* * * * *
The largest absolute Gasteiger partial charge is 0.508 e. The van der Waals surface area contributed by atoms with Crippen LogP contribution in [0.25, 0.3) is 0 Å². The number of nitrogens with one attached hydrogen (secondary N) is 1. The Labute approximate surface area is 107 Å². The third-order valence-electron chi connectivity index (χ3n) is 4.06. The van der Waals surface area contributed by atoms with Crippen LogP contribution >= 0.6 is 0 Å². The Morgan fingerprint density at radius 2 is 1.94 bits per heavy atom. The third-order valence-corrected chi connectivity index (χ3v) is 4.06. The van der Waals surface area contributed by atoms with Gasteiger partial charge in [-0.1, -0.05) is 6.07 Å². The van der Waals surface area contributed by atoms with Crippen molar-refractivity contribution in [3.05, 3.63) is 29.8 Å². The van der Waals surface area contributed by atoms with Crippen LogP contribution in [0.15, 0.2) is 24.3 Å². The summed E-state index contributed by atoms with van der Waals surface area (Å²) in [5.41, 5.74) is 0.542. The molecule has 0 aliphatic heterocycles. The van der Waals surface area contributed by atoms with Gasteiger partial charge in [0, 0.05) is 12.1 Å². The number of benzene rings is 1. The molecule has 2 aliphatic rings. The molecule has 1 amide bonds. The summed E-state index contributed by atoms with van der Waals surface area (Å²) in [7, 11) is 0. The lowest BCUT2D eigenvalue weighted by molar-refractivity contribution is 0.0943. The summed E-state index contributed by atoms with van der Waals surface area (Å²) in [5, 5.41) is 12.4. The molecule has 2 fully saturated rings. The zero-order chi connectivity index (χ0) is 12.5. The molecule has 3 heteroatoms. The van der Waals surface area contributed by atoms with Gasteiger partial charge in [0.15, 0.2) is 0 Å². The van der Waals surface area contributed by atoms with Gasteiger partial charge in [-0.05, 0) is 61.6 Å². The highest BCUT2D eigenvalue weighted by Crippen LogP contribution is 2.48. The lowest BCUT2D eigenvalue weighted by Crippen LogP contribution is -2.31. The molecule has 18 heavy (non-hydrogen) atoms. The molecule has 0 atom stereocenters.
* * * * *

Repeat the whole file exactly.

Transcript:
The largest absolute Gasteiger partial charge is 0.508 e. The van der Waals surface area contributed by atoms with Crippen LogP contribution in [0.25, 0.3) is 0 Å². The number of nitrogens with one attached hydrogen (secondary N) is 1. The Labute approximate surface area is 107 Å². The third-order valence-electron chi connectivity index (χ3n) is 4.06. The van der Waals surface area contributed by atoms with Crippen LogP contribution >= 0.6 is 0 Å². The Morgan fingerprint density at radius 2 is 1.94 bits per heavy atom. The third-order valence-corrected chi connectivity index (χ3v) is 4.06. The van der Waals surface area contributed by atoms with Gasteiger partial charge in [-0.1, -0.05) is 6.07 Å². The van der Waals surface area contributed by atoms with Crippen molar-refractivity contribution in [3.05, 3.63) is 29.8 Å². The van der Waals surface area contributed by atoms with Crippen LogP contribution in [0.15, 0.2) is 24.3 Å². The summed E-state index contributed by atoms with van der Waals surface area (Å²) in [5.41, 5.74) is 0.542. The molecule has 0 aliphatic heterocycles. The van der Waals surface area contributed by atoms with Gasteiger partial charge in [0, 0.05) is 12.1 Å². The number of benzene rings is 1. The molecule has 2 aliphatic rings. The molecule has 1 amide bonds. The summed E-state index contributed by atoms with van der Waals surface area (Å²) in [7, 11) is 0. The lowest BCUT2D eigenvalue weighted by molar-refractivity contribution is 0.0943. The summed E-state index contributed by atoms with van der Waals surface area (Å²) in [5, 5.41) is 12.4. The molecule has 2 fully saturated rings. The zero-order chi connectivity index (χ0) is 12.5. The molecule has 3 heteroatoms. The van der Waals surface area contributed by atoms with Gasteiger partial charge in [0.15, 0.2) is 0 Å². The van der Waals surface area contributed by atoms with Gasteiger partial charge in [-0.05, 0) is 61.6 Å². The highest BCUT2D eigenvalue weighted by Crippen LogP contribution is 2.48. The lowest BCUT2D eigenvalue weighted by Crippen LogP contribution is -2.31. The molecule has 18 heavy (non-hydrogen) atoms. The molecule has 0 atom stereocenters.